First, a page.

The Maine Senate unanimously advanced a package of bills on Tuesday aimed at reducing prescription drug prices, including a Canadian drug importation program modeled on a first-in-the-nation Vermont law that would need federal approval.
The legislative push is led by Senate President Troy Jackson, D-Allagash, and endorsed by AARP Maine. It looks to lower drug prices in the nation’s oldest state by median age, where people have often made bus trips to neighboring Canada for access to price-controlled prescription drugs that have been the subject of action in Maine over the past decade.
Seniors in progressive U.S. states are choosing private Medicare Advantage plans more so than the national average even as the politicians who want to represent them talk about getting rid of the insurer’s role in health coverage.
New data from the Kaiser Family Foundation shows more than 40% of new Medicare beneficiaries in Oregon and Minnesota chose Medicare Advantage plans in 2016. And more than 36% of new Medicare beneficiaries in New York and California chose Medicare Advantage plans in 2016.
Scott Kohan woke up in an Austin, Texas, emergency room after an attack that broke his jaw. The hospital was within his insurance network. But the oral surgeon who set his jaw wasn’t. Mr. Kohan’s insurer refused to pay the surgeon’s $8,000 bill.
He’s not alone. An estimated 51% of ambulance rides, 22% of emergency-department trips, and 9% of elective cases, in which patients have time for due diligence, lead to surprise bills. These typically come from providers who refuse to join insurance networks so they can charge astronomical fees.
Congress could eliminate the Part D “protected classes” rule which forces insurers to pay for any drugs in six arbitrary categories, regardless of their price or value. (The Trump administration had proposed just such a reform, but withdrew it in a sop to the drug lobby.)
More substantially, Congress should require that drug companies selling drugs into Part D rebate any price increases above consumer inflation to Medicare, to offset the program’s taxpayer-funded subsidies.
Without reforms of this type, it’s highly likely that restructuring Part D would drive costs upward.
Consolidation in the health system and health insurance industries has been a focus for years. But a new report sheds light on how the “bigger is better” mantra has taken hold in companies that make syringes, X-ray machines or other healthcare products
The report, prepared by the Open Markets Institute using data from IBISWorld, shows a small handful of companies dominate their respective markets in certain healthcare sectors that tend to get less of a spotlight than their payer and provider counterparts.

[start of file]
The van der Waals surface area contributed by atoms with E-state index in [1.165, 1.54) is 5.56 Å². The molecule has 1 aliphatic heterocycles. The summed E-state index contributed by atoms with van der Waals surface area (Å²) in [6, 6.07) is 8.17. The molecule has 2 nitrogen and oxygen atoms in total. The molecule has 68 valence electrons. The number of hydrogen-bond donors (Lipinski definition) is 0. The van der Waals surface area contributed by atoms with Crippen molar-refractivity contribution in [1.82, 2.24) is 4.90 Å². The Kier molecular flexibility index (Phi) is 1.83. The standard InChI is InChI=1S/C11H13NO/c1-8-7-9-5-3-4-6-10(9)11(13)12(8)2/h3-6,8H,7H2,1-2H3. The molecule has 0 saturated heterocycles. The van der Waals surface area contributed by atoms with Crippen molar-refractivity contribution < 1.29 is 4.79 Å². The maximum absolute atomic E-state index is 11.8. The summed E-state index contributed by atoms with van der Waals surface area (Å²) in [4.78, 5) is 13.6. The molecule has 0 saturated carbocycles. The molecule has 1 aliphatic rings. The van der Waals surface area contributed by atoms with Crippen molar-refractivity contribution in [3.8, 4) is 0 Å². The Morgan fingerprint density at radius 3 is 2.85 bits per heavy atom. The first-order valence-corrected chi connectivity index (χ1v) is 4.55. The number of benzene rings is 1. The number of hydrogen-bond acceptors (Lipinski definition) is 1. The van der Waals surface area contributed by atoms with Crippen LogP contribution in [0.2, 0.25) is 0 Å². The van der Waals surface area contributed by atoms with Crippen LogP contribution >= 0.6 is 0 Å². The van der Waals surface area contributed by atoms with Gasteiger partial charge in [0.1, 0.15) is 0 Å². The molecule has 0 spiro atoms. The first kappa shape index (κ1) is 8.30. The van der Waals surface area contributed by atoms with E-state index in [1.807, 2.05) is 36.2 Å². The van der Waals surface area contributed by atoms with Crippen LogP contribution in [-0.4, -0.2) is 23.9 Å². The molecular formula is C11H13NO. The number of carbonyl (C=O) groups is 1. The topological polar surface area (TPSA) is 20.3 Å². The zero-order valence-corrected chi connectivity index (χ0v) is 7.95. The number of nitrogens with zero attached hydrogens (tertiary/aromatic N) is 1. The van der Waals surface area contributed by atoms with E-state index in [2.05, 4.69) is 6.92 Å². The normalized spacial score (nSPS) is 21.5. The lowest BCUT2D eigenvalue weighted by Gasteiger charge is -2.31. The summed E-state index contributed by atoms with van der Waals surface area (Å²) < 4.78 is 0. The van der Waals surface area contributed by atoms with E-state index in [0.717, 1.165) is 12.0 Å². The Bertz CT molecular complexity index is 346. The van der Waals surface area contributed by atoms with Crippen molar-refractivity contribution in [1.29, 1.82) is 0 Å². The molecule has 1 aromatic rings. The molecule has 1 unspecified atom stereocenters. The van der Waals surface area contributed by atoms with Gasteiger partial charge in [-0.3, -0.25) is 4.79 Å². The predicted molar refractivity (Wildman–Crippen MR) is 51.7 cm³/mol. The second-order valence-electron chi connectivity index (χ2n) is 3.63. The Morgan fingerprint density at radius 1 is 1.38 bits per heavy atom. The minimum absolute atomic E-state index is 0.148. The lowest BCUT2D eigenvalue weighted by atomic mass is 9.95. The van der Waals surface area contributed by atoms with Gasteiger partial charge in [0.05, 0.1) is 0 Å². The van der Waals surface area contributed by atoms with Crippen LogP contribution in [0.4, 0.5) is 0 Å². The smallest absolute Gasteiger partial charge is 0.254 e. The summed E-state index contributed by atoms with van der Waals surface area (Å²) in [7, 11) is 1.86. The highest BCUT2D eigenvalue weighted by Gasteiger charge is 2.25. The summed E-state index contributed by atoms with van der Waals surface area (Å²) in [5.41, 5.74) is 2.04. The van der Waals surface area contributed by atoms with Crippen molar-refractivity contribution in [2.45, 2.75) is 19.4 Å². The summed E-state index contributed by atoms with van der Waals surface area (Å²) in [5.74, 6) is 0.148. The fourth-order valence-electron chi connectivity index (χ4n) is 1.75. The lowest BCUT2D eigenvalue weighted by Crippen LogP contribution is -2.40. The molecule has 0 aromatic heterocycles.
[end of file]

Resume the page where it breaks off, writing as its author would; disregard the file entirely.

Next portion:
Instead of debating how to expand Medicare coverage, politicians should focus on fixing the fatal financial flaws in the existing program that threaten to bankrupt the nation.
Medicare spent 3.6% of gross domestic product in 2016, more than six times the share it consumed in 1967, the first full year it was implemented. The forecasts I have analyzed show that the share of GDP will rise to at least 9% within 75 years—and that’s the good-news scenario. Other plausible forecasts show that Medicare could spend more than twice that.
Citing the need to reduce rising health care costs, Gov. Ron DeSantis signed a bill Tuesday that would allow Florida to pursue importing prescription drugs from abroad — though components of the bill will still require federal approval to take effect.
HB 19 will open up three pathways for bringing medication in from different countries, including Canada, through a 2003 federal law that tasks federal officials with authorizing state plans to import prescription drugs. No state has received such approval in the 16 years since the bill was passed, but DeSantis, surrounded by a half-dozen lawmakers in the Villages, said he is confident Florida will clear those hurdles when the state asks for the approval likely next year.
California will become the first state to pay for some adults living in the country illegally to have full health benefits as the solidly liberal bastion continues to distance itself from President Donald Trump’s administration.
Democrats in the state Legislature reached an agreement Sunday afternoon as part of a broader plan to spend $213 billion of state and federal tax money over the next year. The legislature is expected to approve the deal this week. The agreement means low-income adults between the ages of 19 and 25 living in California illegally would be eligible for California’s Medicaid program, the joint state and federal health insurance program for the poor and disabled.
In one case, an insurer prevented a woman from getting a CT scan her doctor ordered. In another, a mother couldn’t afford the full regimen of special bags needed to clear her cancer-stricken daughter’s lungs. In a third case, a woman lost her health insurance and could not afford end-of-life chemotherapy.
These examples come from National Nurses United, the country’s largest nurses’ union. To prevent further incidents like these, the union favors a universal, government-run health care system. A lead editorial in the New York Times last week appeared to endorse their thinking.
If any state can serve as the poster child for the problems associated with ObamaCare’s Medicaid expansion, it’s Louisiana, which joined the expansion in 2016, after Democrat John Bel Edwards became governor. An audit released last year exposed ineligible Medicaid beneficiaries, including at least 1,672 people who made more than $100,000. But Louisiana’s Medicaid expansion has revealed another waste of taxpayer funds, both in the Pelican State and nationwide: the money spent providing coverage to people who already had health insurance.